We stride this morning without any special destination down an unremarkable road among farms and woods—we who have a thousand urgent concerns about family, work, money, and health—and we are thinking, with more earnestness than usual, about Buddhism. That was what kept us up late and what lies behind our present feeling of expectancy. While we worked through the pages, doctrines, beautiful ideas, and ancient tales mixed together gracefully until we began to think, in the quiet and calm of late evening, that here indeed was a path of surpassing reasonableness and promise. It seemed worth testing—and it would need testing, for we knew that what pleased us in our secluded reflections might turn out wan and negligible amid the humdrum we mostly live in. We fear such a disappointment, so unpoetical is life in general, but the glaring morning demands investigation. If Buddhism as an abstract collection of ideas seems persuasive, that is fine, but how well does it fit with rough reality and how well does it prescribe how we ought to live for our true welfare and happiness?

Maybe we should first try to see whether what Buddhism says about the nature of reality is true—whether it describes well how things actually behave. Our senses are probably operating this morning as well as we can expect, so we should be able to start observing with some seriousness. Here is this body with all its complaints wobbling down a road. Here is a locust tree with a heavy green drapery of vines. Here are farmhouses, fields, horizons—the infinities and particulars of existence. What one true thing can be said about them all? This we remember well enough. One of the fundamental facts about the universe that Buddhism emphasizes is the fact of impermanence, the changeable and changing nature of everything we can perceive.

All phenomena, all formations, are impermanent (anicca); they are mutable, transitory, subject to destruction; they do not last and cannot last. Changes, subtle or gross, are always going on; and although we might nod at this obvious truth, we might not have reflected much on its troubling corollary, pointed out by the Buddha, that what is liable to change is necessarily unstable and unsatisfactory. Small changes in the details of our household lives and colossal upheavals in nature both warn us, if we are attentive, of the certain dissolution, and thus the inadequacy, of our present comforts. If all things can change and do change, then we must look on the world with caution, for all of it is inherently unstable, unsubstantial, and ultimately unreliable.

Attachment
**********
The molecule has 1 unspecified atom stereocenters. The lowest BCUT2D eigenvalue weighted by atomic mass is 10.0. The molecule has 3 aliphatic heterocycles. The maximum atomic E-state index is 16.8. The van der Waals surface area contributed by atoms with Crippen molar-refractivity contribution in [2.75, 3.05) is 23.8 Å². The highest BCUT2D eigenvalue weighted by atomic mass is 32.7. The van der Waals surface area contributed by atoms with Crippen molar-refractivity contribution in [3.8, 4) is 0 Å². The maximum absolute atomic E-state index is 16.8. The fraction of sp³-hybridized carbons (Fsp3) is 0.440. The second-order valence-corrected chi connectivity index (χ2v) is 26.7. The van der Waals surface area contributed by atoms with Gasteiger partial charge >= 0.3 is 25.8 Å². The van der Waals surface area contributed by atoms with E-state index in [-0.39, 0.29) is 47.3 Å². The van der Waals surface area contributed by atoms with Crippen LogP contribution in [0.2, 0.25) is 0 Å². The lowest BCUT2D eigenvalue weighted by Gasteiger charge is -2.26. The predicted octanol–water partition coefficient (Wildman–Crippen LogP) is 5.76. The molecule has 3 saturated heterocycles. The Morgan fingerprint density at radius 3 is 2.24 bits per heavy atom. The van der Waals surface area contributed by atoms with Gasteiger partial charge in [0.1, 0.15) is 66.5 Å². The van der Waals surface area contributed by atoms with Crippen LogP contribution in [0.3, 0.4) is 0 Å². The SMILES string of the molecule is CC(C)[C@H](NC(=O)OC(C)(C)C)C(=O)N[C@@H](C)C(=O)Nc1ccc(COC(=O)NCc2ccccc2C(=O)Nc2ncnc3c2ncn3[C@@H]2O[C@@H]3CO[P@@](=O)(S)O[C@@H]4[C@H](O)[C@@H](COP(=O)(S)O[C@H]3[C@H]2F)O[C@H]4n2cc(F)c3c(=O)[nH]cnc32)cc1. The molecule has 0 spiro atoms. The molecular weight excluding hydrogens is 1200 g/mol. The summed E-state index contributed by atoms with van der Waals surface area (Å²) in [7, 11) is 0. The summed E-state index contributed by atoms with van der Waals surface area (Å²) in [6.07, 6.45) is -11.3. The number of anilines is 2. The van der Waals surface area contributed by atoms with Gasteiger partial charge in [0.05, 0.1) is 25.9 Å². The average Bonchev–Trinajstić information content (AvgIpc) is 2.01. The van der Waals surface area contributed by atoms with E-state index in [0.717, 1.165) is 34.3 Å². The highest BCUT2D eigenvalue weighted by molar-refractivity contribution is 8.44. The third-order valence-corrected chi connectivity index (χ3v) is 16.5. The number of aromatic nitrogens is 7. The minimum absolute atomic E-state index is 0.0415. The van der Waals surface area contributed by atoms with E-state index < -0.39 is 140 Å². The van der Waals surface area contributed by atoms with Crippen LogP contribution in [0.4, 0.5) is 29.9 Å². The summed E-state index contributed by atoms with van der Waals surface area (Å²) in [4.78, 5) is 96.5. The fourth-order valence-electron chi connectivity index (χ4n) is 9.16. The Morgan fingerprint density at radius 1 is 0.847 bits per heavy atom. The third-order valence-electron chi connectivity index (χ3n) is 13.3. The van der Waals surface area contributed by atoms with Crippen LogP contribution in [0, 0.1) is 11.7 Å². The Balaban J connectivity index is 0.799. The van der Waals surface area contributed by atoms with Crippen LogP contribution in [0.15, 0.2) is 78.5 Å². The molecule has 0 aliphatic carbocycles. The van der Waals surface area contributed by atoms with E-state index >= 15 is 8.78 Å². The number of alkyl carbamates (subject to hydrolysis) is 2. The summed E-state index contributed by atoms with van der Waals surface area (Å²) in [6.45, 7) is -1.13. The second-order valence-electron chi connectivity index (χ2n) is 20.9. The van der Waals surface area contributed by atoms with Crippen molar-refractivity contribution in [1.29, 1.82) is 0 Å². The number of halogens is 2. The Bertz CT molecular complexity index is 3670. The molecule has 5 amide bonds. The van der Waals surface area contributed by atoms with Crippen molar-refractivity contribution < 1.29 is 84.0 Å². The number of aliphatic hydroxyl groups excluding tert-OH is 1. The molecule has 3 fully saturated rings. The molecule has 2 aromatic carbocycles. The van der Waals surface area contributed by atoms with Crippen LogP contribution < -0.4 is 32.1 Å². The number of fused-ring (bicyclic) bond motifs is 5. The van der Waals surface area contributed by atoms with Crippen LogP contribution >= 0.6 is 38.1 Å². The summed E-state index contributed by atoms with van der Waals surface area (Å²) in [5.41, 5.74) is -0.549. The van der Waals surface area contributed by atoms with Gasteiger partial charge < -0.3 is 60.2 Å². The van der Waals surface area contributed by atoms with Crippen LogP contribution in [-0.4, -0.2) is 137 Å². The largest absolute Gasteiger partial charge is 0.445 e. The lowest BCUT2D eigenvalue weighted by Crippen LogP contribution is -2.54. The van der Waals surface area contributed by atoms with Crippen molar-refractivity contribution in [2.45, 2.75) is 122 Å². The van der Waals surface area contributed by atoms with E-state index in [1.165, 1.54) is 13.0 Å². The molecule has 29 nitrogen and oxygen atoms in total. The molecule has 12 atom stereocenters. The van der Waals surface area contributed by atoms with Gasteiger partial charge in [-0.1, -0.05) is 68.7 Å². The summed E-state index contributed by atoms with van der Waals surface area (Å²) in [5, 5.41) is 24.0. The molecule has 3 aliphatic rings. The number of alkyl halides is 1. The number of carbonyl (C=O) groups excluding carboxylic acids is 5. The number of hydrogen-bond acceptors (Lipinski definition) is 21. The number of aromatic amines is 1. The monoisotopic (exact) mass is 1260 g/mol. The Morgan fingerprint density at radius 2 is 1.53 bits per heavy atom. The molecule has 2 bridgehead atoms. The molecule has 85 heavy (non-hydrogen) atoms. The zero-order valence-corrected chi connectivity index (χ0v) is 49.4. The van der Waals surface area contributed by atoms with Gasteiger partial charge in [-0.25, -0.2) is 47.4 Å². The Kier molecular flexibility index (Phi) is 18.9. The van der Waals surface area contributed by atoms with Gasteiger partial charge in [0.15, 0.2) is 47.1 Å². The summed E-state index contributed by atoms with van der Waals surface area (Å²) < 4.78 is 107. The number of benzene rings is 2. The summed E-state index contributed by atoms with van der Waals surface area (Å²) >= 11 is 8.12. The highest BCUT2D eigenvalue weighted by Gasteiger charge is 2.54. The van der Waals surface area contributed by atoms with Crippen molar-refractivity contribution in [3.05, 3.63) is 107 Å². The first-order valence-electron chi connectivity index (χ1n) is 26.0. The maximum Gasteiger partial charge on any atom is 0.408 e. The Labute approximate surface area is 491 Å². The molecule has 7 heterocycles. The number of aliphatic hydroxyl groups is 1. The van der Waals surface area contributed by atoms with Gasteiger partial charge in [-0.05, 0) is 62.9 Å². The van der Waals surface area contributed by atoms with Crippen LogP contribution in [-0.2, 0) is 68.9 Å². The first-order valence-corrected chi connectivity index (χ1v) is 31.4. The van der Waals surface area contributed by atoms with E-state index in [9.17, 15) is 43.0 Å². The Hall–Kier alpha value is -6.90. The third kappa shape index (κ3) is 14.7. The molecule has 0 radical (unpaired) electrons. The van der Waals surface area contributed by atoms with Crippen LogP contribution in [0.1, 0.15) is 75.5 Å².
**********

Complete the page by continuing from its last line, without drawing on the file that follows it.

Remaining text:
But is the world really so impermanent? Now that we are out of our philosophical armchairs (where, if it pleases us, we might imagine almost anything), let us look around. Does anything around here stay the same forever? This human body that puffs along the road? That tree draped with vines? Look where you will. These orange lilies spilling over the roadside ditch—where were they a month ago? Where will they be come autumn? A breeze is blowing over the pastures and over us, but half an hour ago the air was still and sweetly stagnant. Now that we notice it, the dew is ceasing to sparkle on the grass. We like to feel, after the turmoil of the city, that the countryside remains placidly timeless; but over there a ruined barn silently manifests time, with its roof rusting through and the boards on its sides pulling away from the frame. Once it stood solid and new, now it decays by small but irrevocable degrees, and eventually it will be entirely gone, vanishing even from the memories of wanderers like us. In the meantime, we are passing a tidy new house on a freshly scraped square of earth. Here, not long ago, there was pasture or tilled field; and here, to be sure, some years hence, there will be bricks and rotten boards to clear away.

Suppose we were visiting this land in our old age, looking for signs of our childhood here—would we find anything unchanged? Great landmark trees have fallen; new houses have been built; the generations have scattered; no unaltered face, or no known face at all, would greet us. Against the light of morning we see myriads of small insects hovering over the fields; but their lives are appallingly short, and if next year we see them again in a golden light it will be only a pattern repeated. For human beings it is much like this. Change will be slow or fast, but change is certain.

We sense a grand timelessness in nature—which is one reason we like to wander out here, briefly free from our schedules—but it is a timelessness only of pattern, not of unique things. Processes run on in winds and suns and seasons, but we can detect no single thing, no fragment of reality, that preserves itself unchanged—certainly not this body of ours. As for this chattering, fretting mind—gnats against the sunlight show more substance. Material or mental, all compounded, formed, conditioned things flow on without pause. So Buddhism teaches; and the perceptible universe, in all its limbs and aspects, displays this truth when we observe mindfully.